Humans make and make use of static finite maps of the infinite dynamic Territory. I use the term maps to refer to any symbol and/or symbol system that humans make as a result of their interaction with the Territory. Maps attempt to point towards, describe and understand the workings of things and events experienced via the senses.
James’s idea of Radical Empiricism was the recognition that we are both and always a part of the external physical world and an observer of that world. Everything we understand about ourselves and the world around us comes to us through our experiences of ourselves and the world which is facilitated by our body’s sensory systems.
The continuum of the Hard Sciences, such as physics, geology, astronomy, chemistry, and biology, etc., investigates and attempts to describe and understand inanimate objects and events, while the Soft Sciences, such as psychology, sociology, anthropology, zoology, etc., investigates animate objects and events. The middle ground between the two roughly corresponds to the category of plants and other non-mobile living things. For each of them, the more grounded in sensory observations the closer to verifiable accuracy a map will be. The less grounded the statements are in observations the more speculation is involved and the more the possibility that the statements cannot be verified with complete accuracy.
The Hard Sciences create the most verifiable maps that point to the reality of how the world actually works. They make use of the most privileged human symbol system ever devised – mathematics, geometry, trigonometry, and calculus. These systems point toward the very structure of reality.
The pragmatic success of science is found in the technologies that are the applications of the theories that sciences have to offer to explain the workings of the world. Technology usually is derived from the Hard Sciences. Technology proves that we can explain how the world actually works.
Now science is a process and ongoing attempt to describe and understand the world and ourselves. Scientific theories, the maps of the Territory that scientists make, result in conclusions that are called facts. A fact is something that is known and proven about the world using the tools available to the scientists in a specific time and place.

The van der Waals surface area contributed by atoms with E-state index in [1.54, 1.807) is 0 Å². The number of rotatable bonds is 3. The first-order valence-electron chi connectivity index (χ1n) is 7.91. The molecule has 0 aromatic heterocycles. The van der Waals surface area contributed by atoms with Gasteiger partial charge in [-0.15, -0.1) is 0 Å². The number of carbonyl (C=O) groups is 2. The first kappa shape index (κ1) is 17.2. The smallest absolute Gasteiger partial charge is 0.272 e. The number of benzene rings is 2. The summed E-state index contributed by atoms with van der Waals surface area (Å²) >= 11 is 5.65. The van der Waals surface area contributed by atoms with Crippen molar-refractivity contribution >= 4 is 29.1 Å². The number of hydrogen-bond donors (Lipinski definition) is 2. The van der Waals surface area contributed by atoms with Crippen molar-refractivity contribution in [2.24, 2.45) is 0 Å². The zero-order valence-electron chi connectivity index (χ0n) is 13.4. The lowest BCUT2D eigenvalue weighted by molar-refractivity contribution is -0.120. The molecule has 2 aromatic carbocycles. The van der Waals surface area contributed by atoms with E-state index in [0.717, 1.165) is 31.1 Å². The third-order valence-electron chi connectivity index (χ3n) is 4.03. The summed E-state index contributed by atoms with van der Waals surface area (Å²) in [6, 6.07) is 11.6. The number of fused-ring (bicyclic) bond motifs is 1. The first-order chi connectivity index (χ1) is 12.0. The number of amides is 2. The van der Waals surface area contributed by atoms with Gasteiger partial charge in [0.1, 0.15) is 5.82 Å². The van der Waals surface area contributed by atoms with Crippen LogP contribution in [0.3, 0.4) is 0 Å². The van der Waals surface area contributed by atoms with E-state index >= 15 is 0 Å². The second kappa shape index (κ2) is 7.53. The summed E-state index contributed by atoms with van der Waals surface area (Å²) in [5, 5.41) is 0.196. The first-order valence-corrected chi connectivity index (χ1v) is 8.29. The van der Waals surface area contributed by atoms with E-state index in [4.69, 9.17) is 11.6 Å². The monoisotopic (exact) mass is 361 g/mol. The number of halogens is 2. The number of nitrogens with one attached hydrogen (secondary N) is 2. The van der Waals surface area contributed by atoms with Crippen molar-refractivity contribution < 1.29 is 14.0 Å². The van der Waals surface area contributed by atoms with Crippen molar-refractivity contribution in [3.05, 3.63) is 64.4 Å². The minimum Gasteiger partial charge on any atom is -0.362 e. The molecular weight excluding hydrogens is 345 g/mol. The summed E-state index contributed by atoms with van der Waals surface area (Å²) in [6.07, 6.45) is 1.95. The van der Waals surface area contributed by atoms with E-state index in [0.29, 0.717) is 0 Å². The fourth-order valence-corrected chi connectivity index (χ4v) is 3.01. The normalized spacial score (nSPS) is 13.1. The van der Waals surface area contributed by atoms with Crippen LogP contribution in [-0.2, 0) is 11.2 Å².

For example, Newton in 1704 could make a statement about the relationship of the light from the sun and come up with a result of a factual statement that was very specific. This statement could be verified and shown to be true using similar tools at that time. Now, with technological changes, a similar observation using the ideas described by Newton could be made today. The results should be different. This is what we should expect. New tools give us new insights. This does not mean that Newton made a false statement, it simply means that to believe today in Newton’s specific results would be to make a mistake. The principles that Newton laid out are still pragmatically useful. They still help to describe the world and its workings. It is just that Newton’s maps do not fully describe the Territory. No single map can ever do that. Every map needs to be verified continually. The difference in our results today is caused by the tools we have available today which Newton did not. So the results, the facts will change, but the principles, the theories of science at any time can still be useful guides to reality if they get results that can be verified using whatever tools we have at any specific point in time. To fail to understand this idea, that facts will change given the use of new tools, is to fail to understand how science works. The science of the past can guide us today if the theories, the maps, still point to how the world works despite the fact that the resulting numbers change with the use of new tools.